The process improvement tool 5S (sort, straighten, shine, standardize, sustain) sounds like a simple concept to implement – and it is. But its simplicity is sometimes the cause of its early demise – it is easy to “do” 5S without much effort or strategic coordination, and thus without as much effect as possible.
A 5S initiative can fall broadly into one of two categories: 1) department-specific wherein each department manages the 5S initiatives specific to the department, or 2) corporate-wide wherein designated teams independent of the departments deploy and manage the 5S initiatives. A successful 5S deployment path is one that is aligned with a company’s strategic plan and priorities, optimizing resources to add value.
Whether department-specific or corporate-wide, the 5S initiative that is most likely to lead to the best results is the one that follows the integrated-with-the-process model of implementation. Here, the 5S elements are embedded within day-to-day operational processes. This model can be contrasted with a stand-alone model, in which 5S is executed independently of processes. Table 1 compares the integrated-with-the-process model to the stand-alone model.
|Table 1: 5S Deployment Models|
|5S Integrated-with-process Model||5S Stand-alone 5S Model|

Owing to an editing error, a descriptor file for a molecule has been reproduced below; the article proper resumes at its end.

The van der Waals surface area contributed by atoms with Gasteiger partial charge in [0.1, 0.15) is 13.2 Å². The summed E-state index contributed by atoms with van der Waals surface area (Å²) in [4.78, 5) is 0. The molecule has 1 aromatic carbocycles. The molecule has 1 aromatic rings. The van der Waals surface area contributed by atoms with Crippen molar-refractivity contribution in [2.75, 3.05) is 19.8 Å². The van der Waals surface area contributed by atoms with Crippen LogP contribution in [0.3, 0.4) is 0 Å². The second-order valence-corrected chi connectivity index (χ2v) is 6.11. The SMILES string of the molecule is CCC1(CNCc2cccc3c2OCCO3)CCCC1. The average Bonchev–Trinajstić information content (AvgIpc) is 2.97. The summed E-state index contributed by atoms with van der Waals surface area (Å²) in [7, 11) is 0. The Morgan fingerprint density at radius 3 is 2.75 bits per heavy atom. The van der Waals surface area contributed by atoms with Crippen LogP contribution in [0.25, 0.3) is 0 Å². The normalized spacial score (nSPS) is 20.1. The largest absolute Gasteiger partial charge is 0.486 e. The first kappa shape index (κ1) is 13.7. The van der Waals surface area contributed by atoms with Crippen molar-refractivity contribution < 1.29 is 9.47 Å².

|Example||Assembly operators check line clearance (e.g., only acceptable parts needed for the batch in-process should be in the assembly line for processes A-D) prior to the start of each batch assembly per operations’ start-up log.||5S team members (not necessarily the process owners) use a 5S checklist to verify area compliance to sorting non-conforming parts and organization of each assembly line once a week.|
|Measure of Success||First article inspection or scrap rate trend due to wrong material.||Completion and correction of findings listed in the 5S checklist.|
|Point of Differentiation||In this example, 5S elements (i.e., verification of correct parts) are integrated in the operational execution of Processes A-D (i.e., the performance of line clearance). Thus, this is an example of an integrated-with-the-process model.||In this example, 5S elements (i.e., verification of parts sorting and organization) are performed as independent tasks and not part of Processes A-D. Thus, this is an example of a stand-alone model.|